Very often peaceful settlements get glossed over by players looking to ransack their next dungeon. And while not every rogue wants to spend their time picking out upholstery for the party’s safe house between sessions, players and game masters alike will both appreciate having a couple weeks out of character to present and consider where it should go. It’s one thing for the bard to roll a performance check to Earn income. It’s another when the can select the venue you’ve listed in the city that could pique your player’s interest or even advance the campaign in the event your players burn through your plot hooks. Kingmaker is well-known for its kingdom building subsystems that would fall under this category.

Use Downtime to Reward Anyone:

If you only take away one thing from this article, it’s that any character should be able to and encouraged to participate creatively during Downtime. There is nothing wrong with the party’s sorcerer just going to the local bar to brag about the adventure and get drunk for a week. But you should reward players for going the extra mile. Even if its something as mundane as a champion volunteering at a soup kitchen, a player will appreciate the free gather information check during the Downtime phase rather than at the start of the next Exploration. Remember that rewarding a creative solution is greatly appreciated by most players, even if the actual boon seems pedantic or useless from the other side of the GM screen. I challenge someone to develop a character who can’t think of a way to make valuable use of their downtime, other than rolling a Lore check to Earn Income.

But maybe you’d prefer a more concrete example of what you can accomplish using Downtime. Well, I have a short preview from a secret unannounced project that might help your classic glory-seeking adventurer.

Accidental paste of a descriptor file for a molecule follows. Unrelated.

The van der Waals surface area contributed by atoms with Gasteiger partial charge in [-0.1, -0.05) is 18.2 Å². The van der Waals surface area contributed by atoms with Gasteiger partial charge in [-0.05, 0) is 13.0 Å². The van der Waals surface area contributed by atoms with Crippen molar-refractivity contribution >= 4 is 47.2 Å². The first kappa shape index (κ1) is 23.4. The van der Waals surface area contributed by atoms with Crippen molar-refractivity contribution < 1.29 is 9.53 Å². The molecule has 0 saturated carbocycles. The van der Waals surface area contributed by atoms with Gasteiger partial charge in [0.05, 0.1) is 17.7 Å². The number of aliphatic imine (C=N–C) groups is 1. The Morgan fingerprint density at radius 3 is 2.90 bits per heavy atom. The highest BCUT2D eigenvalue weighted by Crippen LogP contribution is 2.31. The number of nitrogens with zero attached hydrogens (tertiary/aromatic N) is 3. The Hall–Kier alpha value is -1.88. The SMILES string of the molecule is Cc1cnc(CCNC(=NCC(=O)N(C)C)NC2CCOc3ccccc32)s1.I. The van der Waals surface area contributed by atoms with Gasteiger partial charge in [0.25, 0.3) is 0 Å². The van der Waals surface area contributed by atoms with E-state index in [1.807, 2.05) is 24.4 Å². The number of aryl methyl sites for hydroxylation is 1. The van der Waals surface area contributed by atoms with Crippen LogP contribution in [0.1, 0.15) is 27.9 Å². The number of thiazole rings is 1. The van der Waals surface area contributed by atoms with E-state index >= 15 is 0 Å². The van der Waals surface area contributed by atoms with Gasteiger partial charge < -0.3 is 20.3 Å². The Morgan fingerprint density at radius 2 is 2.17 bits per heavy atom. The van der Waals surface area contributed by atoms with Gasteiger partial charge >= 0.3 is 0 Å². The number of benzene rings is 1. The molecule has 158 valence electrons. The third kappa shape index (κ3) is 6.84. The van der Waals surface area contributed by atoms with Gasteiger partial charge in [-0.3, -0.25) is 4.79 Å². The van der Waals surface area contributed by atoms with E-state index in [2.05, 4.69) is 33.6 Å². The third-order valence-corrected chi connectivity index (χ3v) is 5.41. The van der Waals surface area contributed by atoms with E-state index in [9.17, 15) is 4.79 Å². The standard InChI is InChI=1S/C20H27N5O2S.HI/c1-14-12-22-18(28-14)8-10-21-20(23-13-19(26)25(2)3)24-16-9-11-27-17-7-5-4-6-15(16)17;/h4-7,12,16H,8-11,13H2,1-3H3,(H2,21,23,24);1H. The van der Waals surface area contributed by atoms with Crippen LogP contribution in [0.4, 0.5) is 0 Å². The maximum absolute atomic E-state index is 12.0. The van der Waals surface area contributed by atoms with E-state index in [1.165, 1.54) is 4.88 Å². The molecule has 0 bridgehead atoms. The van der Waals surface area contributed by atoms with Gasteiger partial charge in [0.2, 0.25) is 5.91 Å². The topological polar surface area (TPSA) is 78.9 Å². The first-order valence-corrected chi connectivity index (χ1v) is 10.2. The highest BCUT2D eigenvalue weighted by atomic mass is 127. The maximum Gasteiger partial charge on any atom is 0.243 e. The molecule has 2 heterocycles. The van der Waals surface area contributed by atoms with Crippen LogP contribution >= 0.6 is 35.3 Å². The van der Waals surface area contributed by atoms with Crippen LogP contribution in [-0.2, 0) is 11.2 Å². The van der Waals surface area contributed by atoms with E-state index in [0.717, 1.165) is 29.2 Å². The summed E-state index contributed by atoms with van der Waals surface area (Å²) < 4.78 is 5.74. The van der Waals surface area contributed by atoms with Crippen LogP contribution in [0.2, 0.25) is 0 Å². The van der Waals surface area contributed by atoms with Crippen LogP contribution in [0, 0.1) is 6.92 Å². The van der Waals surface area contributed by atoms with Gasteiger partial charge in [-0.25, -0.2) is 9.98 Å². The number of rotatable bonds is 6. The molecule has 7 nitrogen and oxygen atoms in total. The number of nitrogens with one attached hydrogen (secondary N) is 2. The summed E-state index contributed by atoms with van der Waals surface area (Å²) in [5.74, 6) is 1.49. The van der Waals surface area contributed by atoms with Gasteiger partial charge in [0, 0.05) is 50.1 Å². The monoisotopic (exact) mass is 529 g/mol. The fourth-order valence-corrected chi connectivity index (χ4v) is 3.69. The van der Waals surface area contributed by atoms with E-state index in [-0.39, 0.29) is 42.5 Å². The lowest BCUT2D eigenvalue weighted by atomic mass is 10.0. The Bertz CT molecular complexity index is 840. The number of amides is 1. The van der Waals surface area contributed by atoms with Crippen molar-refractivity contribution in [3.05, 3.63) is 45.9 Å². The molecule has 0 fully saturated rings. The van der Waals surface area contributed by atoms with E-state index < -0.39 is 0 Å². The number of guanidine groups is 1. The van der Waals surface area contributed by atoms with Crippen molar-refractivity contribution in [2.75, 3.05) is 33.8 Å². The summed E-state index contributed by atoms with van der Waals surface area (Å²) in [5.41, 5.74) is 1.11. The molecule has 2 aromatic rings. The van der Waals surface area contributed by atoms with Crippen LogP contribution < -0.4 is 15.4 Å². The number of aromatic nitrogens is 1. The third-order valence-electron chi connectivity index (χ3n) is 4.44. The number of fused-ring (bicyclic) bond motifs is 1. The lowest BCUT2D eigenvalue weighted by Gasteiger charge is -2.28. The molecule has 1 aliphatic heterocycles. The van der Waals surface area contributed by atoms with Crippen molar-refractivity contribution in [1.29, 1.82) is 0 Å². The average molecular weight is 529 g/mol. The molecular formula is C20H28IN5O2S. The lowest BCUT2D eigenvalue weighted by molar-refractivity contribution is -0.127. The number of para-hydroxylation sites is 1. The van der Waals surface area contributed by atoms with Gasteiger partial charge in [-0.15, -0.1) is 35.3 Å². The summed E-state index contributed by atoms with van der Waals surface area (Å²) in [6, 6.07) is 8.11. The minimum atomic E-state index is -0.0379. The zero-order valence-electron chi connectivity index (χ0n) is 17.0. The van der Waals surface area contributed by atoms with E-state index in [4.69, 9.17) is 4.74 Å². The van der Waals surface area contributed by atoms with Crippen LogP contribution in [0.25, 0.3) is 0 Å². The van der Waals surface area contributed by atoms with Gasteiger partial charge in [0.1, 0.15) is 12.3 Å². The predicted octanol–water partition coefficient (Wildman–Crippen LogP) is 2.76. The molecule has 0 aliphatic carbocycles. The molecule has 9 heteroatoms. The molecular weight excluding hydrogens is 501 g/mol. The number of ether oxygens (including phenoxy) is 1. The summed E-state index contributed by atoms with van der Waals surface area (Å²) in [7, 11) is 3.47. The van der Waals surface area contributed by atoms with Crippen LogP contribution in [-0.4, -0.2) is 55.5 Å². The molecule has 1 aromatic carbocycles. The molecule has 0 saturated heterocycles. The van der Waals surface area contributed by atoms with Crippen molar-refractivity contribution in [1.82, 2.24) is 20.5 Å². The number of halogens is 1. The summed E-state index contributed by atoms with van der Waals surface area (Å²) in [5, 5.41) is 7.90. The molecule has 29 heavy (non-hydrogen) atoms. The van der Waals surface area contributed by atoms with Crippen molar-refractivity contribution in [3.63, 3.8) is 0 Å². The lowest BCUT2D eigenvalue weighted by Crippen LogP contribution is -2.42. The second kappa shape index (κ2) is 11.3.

Maintain Reputation
| Downtime | | Heroic |
There comes a time in every adventurers life where you just don’t feel like plowing a field for a few silver. And whether it’s volunteering to help rebuild the town, writing your memoirs, or just boasting about your exploits in local taverns, you’ve decided to spend your time between adventures cultivating your heroic presence. For as long as you spend maintaining your reputation, NPCs will know of your character with a DC 10 Society check to Recall Knowledge of your exploits and will usually have an attitude one step better or worse than normal, depending on your reputation and the NPC’s disposition.
Special: If you have a hero point remaining at the end of your last session and spend your entire downtime of at least 7 days maintaining your reputation, you can start the next session with an additional Hero Point.

About Dustin Knight

Dustin has been playing and improving on RPGs since AD&D in 1999. He ran games and conventions around California while studying Graphic Design, Philosophy, English & Architecture. After developing a tabletop game seminar he began working freelance for Alderac Entertainment Games. During his stint on the East Coast, he became a Venture Lieutenant and began reviewing Pathfinder mechanics for Organized Play. After moving to Washington in 2019, he met Alex Augunas at Paizocon and developed, designed and wrote for Everybody Games LLC, starting with the Feat Cards for Everbody and Files for Everbody lines. His lifelong dream is to see more people having fun using his content.

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1 Comment

  1. Rich Lowe

    Very interesting blog with some neat and cool ideas, downtime is such an easily glossed over part of the game even with the emphasis 2e puts on it that it’s great to see people thinking about how to expand it, use it for story and character growth and just pull players and GMs more into the game with it!